Quartiers Modernes Frugès is a housing development located in Pessac. It was designed by noted architect Le Corbusier as both an architect and a town planner. It contained some 70 housing units.
The building was built as experimental housing for workers. Le Corbusier took into account prevailing social and economic factors, and was determined to build the plan to provide people with low-cost, predetermined, homogeneous cubist structures.
The project originated in 1920 with 10 houses built at Lege, near Pessac, for the father of Henry Fruges. Following this initial phase, the project was extended to 200 houses. Only a quarter of this number were built by 1926.
The layout consists of a terrace of about 8 three storey houses with roof gardens. Behind them is a terrace of houses connected to each other with a concrete arch which provides a sheltered garden. In the middle of the development are the interlocking houses.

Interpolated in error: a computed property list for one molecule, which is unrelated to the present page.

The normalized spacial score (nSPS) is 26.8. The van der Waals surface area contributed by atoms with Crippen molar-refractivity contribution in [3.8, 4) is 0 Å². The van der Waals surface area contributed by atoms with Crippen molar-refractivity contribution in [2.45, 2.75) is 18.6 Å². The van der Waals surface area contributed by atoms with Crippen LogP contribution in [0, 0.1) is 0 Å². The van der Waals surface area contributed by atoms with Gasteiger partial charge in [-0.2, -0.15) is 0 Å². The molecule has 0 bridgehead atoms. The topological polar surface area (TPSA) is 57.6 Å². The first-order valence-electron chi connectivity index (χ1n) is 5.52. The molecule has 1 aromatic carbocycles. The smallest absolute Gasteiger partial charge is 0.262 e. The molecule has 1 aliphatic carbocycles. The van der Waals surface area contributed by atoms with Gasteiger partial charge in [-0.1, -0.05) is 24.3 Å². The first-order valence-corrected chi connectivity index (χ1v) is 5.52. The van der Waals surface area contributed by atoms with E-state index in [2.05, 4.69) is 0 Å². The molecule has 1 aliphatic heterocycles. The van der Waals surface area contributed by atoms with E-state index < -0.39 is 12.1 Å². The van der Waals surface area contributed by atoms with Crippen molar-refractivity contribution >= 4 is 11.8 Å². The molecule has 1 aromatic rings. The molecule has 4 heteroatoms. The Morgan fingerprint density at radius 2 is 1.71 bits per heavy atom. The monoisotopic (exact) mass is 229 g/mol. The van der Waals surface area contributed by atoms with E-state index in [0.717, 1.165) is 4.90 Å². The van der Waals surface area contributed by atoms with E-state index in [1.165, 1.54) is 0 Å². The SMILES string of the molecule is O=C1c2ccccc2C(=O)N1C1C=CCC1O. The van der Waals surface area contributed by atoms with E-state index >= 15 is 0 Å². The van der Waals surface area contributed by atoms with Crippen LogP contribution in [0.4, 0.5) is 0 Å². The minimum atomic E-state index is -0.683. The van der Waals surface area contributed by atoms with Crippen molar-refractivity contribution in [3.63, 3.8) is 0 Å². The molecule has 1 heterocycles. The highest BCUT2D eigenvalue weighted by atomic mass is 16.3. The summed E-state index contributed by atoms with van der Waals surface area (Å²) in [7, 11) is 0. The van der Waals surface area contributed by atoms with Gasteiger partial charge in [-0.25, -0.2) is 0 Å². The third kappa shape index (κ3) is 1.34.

Quartiers Modernes Frugès is on of 17 sites described as the UNESCO World Heritage Site 'The Architectural Work of Le Corbusier'.References:
First record of Kastelholma (or Kastelholm) castle is from the year 1388 in the contract of Queen Margaret I of Denmark, where a large portion of the inheritance of Bo Jonsson Grip was given to the queen. The heyday of the castle was in the 15th and 16th centuries when it was administrated by Danish and Swedish kings and stewards of the realms. Kastelhoma was expanded and enhanced several times.
In the end of 16th century castle was owned by the previous queen Catherine Jagellon (Stenbock), an enemy of the King of Sweden Eric XIV. King Eric conquered Kastelholma in 1599 and all defending officers were taken to Turku and executed. The castle was damaged under the siege and it took 30 years to renovate it.
In 1634 Åland was joined with the County of Åbo and Björneborg and Kastelholma lost its administrative status.